JPMorgan, BofA Condemn Racism Against Asian Americans
JPMorgan Chase & Co.’s Jamie Dimon said the biggest U.S. bank won’t tolerate racism and is saddened by shootings in Atlanta.
(Bloomberg) -- JPMorgan Chase & Co. and Bank of America Corp. said they won’t tolerate racism after a man shot and killed eight people at spas in Atlanta on Tuesday, including six Asian women.
“On streets, online and in many Asian-owned small businesses, we are seeing physical assault, verbal harassment and refusal of service,” JPMorgan Chief Executive Officer Jamie Dimon wrote in a memo to staff seen by Bloomberg. “These racist acts cannot -- and will not -- be tolerated.”
Bank of America also said it doesn’t tolerate racism in any form, and remains committed to a more-equitable future by taking action to address crucial issues, according to a memo to employees.
“The racial injustice we’ve seen toward Asian Americans in the U.S. recently, which we realize many of our teammates experience all too often, is unacceptable to all of us,” it said.
The Atlanta attack is the latest in a surge of violence against Asian Americans during the coronavirus pandemic. Stop AAPI Hate, a group that tracks anti-Asian violence, said it had received almost 3,800 reports of hate incidents since mid-March 2020, when the Covid-19 pandemic seized the U.S. More than 500 of those came in the first two months of 2021.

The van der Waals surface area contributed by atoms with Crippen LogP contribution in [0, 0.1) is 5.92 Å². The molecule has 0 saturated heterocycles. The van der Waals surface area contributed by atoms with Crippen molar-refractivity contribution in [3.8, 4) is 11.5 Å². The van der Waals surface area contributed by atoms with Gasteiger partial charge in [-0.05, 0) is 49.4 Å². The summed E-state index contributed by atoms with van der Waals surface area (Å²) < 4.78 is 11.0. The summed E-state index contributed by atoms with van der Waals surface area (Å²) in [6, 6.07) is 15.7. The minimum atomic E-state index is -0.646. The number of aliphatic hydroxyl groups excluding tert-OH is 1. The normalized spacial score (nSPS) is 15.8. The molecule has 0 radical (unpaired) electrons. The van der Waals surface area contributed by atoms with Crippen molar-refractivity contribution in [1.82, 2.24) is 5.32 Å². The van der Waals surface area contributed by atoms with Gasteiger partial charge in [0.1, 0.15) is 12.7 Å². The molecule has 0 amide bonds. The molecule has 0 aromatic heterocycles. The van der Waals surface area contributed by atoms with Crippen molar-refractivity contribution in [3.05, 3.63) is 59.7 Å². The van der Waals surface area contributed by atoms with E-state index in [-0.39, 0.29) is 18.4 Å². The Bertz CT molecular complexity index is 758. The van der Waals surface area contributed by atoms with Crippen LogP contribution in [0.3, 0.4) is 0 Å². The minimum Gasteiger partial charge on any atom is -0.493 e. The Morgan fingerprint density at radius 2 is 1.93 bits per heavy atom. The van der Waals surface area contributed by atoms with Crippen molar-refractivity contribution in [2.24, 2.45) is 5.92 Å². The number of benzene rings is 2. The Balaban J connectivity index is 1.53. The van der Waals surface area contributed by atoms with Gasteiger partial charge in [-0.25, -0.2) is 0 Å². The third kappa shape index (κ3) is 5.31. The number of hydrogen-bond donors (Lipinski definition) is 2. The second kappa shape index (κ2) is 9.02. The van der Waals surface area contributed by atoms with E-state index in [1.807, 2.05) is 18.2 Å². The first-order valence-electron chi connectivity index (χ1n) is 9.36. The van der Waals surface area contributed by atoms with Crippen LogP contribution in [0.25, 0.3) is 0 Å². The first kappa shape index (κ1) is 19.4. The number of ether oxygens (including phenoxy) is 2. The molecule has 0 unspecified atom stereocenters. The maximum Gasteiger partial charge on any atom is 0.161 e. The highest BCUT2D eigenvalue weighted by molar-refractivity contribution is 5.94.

“This is the result of xenophobic rhetoric,” Bee Nguyen, a state representative in Georgia, told the house chamber Wednesday. “We have been taught as Asian Americans to keep our heads down because our parents believed it was safer for us. But what’s happened is that we are now invisible, and when things happen to us, people don’t speak up until a tragedy like this one occurs.”
Dimon urged employees to report any concerning incidents to the bank.
“These events are impacting our colleagues, families, friends and partners,” Dimon wrote. “We are equally saddened that more vulnerable populations are being targeted -- youth, elderly and women are experiencing the brunt of the attacks.”
Visa Inc. Chief Executive Officer Al Kelly said the rise in attacks is “just horrendous.”
“A lot of it has to do with foolish, stupid people thinking that these folks are to blame for the pandemic coming to the United States,” Kelly said Wednesday at Bloomberg’s Equality Summit. “There’s no place for it.”
JPMorgan last year committed billions of dollars to help advance racial equity, including a pledge to underwrite home loans for Black and Latinx borrowers and changes to how its own executives’ progress on diversity is evaluated. Bank of America last year made a four-year commitment of $1 billion intended to address economic and racial inequality, including investments in minority-focused banks and investment funds.
“Our fight for fair treatment and equity is not for any one group -- it’s for all,” Dimon wrote.
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